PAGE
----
Arthur Guiterman

= Subscribers only. Sign in here. Subscribe here.

= Subscribers only.
Sign in here.
Subscribe here.

The lion’s mouth — From the February 1935 issue

Very sad sonnet

= Subscribers only.
Sign in here.
Subscribe here.

The lion’s mouth — From the November 1934 issue

Our attic

= Subscribers only.
Sign in here.
Subscribe here.

The lion’s mouth — From the August 1934 issue

To an irreverent wife

= Subscribers only.
Sign in here.
Subscribe here.

The lion’s mouth — From the September 1929 issue

Our lyric press

= Subscribers only.
Sign in here.
Subscribe here.

Poetry — From the July 1924 issue

Blessing for spring

= Subscribers only.
Sign in here.
Subscribe here.

Editor’s drawer — From the May 1924 issue

The good giraffe

= Subscribers only.
Sign in here.
Subscribe here.

Editor’s drawer — From the October 1923 issue

Jazz

= Subscribers only.
Sign in here.
Subscribe here.

Editor’s drawer — From the August 1923 issue

Requiem

= Subscribers only.
Sign in here.
Subscribe here.

Editor’s drawer — From the June 1923 issue

The ghost’s complaint

= Subscribers only.
Sign in here.
Subscribe here.

Editor’s drawer — From the May 1923 issue

Barcarole

= Subscribers only.
Sign in here.
Subscribe here.

Editor’s drawer — From the February 1923 issue

The young intelligentsia

= Subscribers only.
Sign in here.
Subscribe here.

Editor’s drawer — From the January 1923 issue

A plea

= Subscribers only.
Sign in here.
Subscribe here.

The lion’s mouth — From the April 1922 issue

Criticism

= Subscribers only.
Sign in here.
Subscribe here.

Editor’s drawer — From the February 1922 issue

From the diary of a cave man

= Subscribers only.
Sign in here.
Subscribe here.

Freely rendered into English verse

Editor’s drawer — From the November 1921 issue

The rival bootblacks

= Subscribers only.
Sign in here.
Subscribe here.

Editor’s drawer — From the July 1921 issue

From the diary of a cave man

= Subscribers only.
Sign in here.
Subscribe here.

Freely rendered into English verse

Editor’s drawer — From the April 1921 issue

From the diary of a cave man

= Subscribers only.
Sign in here.
Subscribe here.

Poetry — From the September 1919 issue

Winds

= Subscribers only.
Sign in here.
Subscribe here.

Editor’s drawer — From the August 1919 issue

A ballade against critics

= Subscribers only.
Sign in here.
Subscribe here.

Editor’s drawer — From the June 1919 issue

The life of the bee

= Subscribers only.
Sign in here.
Subscribe here.

Get access to 164 years of
Harper’s for only $34.99

United States Canada

CATEGORIES

THE CURRENT ISSUE

May 2014

50,000 Life Coaches Can’t Be Wrong

= Subscribers only.
Sign in here.
Subscribe here.

The Quinoa Quarrel

= Subscribers only.
Sign in here.
Subscribe here.

You Had to Be There

= Subscribers only.
Sign in here.
Subscribe here.

A Study in Sherlock

= Subscribers only.
Sign in here.
Subscribe here.

view Table Content

FEATURED ON HARPERS.ORG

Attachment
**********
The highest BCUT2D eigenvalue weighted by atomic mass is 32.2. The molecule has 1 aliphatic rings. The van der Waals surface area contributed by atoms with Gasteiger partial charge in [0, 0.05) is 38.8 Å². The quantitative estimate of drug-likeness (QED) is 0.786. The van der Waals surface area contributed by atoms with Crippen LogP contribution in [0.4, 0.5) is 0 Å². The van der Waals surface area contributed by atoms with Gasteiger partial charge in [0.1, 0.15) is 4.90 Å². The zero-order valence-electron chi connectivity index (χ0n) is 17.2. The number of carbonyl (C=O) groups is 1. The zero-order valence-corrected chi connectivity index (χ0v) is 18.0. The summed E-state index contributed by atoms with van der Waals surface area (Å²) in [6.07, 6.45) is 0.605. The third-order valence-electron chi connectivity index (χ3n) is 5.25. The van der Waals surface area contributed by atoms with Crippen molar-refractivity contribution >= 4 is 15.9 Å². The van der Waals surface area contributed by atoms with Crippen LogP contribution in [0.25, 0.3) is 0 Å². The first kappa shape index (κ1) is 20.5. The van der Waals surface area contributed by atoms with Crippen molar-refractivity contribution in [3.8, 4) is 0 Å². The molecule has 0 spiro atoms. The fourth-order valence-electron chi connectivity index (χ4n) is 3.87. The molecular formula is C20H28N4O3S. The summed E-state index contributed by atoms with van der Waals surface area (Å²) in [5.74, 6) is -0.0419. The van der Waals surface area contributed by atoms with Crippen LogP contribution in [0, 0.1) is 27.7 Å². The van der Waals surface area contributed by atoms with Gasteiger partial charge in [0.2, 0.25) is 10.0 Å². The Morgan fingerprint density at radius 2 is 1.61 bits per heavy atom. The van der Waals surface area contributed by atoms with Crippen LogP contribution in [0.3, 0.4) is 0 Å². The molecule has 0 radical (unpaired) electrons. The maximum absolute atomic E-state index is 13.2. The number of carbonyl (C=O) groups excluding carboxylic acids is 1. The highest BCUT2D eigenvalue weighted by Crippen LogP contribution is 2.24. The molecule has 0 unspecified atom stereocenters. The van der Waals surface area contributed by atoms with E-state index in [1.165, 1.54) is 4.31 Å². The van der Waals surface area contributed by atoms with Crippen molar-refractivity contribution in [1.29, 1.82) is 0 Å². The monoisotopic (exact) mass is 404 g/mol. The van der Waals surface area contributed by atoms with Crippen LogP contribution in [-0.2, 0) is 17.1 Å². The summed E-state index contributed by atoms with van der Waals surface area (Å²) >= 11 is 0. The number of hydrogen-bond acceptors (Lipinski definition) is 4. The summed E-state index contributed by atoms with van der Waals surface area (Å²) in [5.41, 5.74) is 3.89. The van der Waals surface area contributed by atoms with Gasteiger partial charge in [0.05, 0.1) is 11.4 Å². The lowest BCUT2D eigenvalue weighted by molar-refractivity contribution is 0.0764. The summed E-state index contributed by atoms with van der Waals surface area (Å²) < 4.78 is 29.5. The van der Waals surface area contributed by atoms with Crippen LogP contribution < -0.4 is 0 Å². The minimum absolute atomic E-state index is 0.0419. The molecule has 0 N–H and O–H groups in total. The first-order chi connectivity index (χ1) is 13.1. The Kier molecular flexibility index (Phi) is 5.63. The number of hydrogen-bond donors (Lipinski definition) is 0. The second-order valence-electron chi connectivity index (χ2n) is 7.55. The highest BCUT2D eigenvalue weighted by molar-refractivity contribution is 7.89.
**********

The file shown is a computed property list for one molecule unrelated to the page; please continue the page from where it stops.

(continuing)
Post
“1. Death, The Sound of Perseverance (Nuclear Blast, 1998)”
Photograph (detail) by Peter Beste
Article
You Had to Be There·

= Subscribers only.
Sign in here.
Subscribe here.

“He explained how sober Doug structured the bits and worked out the material’s logic; drunk Doug found the funny.”
Illustration by Andrew Zbihlyj
[Letter from Bentonville]
Citizen Walmart·

= Subscribers only.
Sign in here.
Subscribe here.

From the July 2012 issue

“He’s taking on a heap of debt to scale up for Walmart, a heap of debt.”
Photograph by Thomas Allen
Article
Dark Heights·

= Subscribers only.
Sign in here.
Subscribe here.

Discussed in this essay:

The Sixth Extinction: An Unnatural History, by Elizabeth Kolbert. Henry Holt. 352 pages. $28.

The extinction symbol is a spare graphic that began to appear on London walls and sidewalks a couple of years ago. It has since become popular enough as an emblem of protest that people display it at environmental rallies. Others tattoo it on their arms. The symbol consists of two triangles inscribed within a circle, like so:

“The triangles represent an hourglass; the circle represents Earth; the symbol as a whole represents, according to a popular Twitter feed devoted to its dissemination (@extinctsymbol, 19.2K followers), “the rapidly accelerating collapse of global biodiversity” — what scientists refer to alternately as the Holocene extinction, the Anthropocene extinction, and (with somewhat more circumspection) the sixth mass extinction.

Article
Consume, Screw, Kill·

= Subscribers only.
Sign in here.
Subscribe here.

“Now may be the unlikeliest time for us to grow a conscience about how our rapacity is endangering other species, since we’re now aware of how frightfully our rapacity is endangering us.”
Collage (detail) by David McLimans

Ratio of husbands who say they fell in love with their spouse at first sight to wives who say this:

2:1

Mathematicians announced the discovery of the perfect method of cutting a cake.

Indian prime-ministerial contender Narendra Modi, who advertises his bachelorhood as a mark of his incorruptibility, confessed to having a wife.

Subscribe to the Weekly Review newsletter. Don’t worry, we won’t sell your email address!

HARPER’S FINEST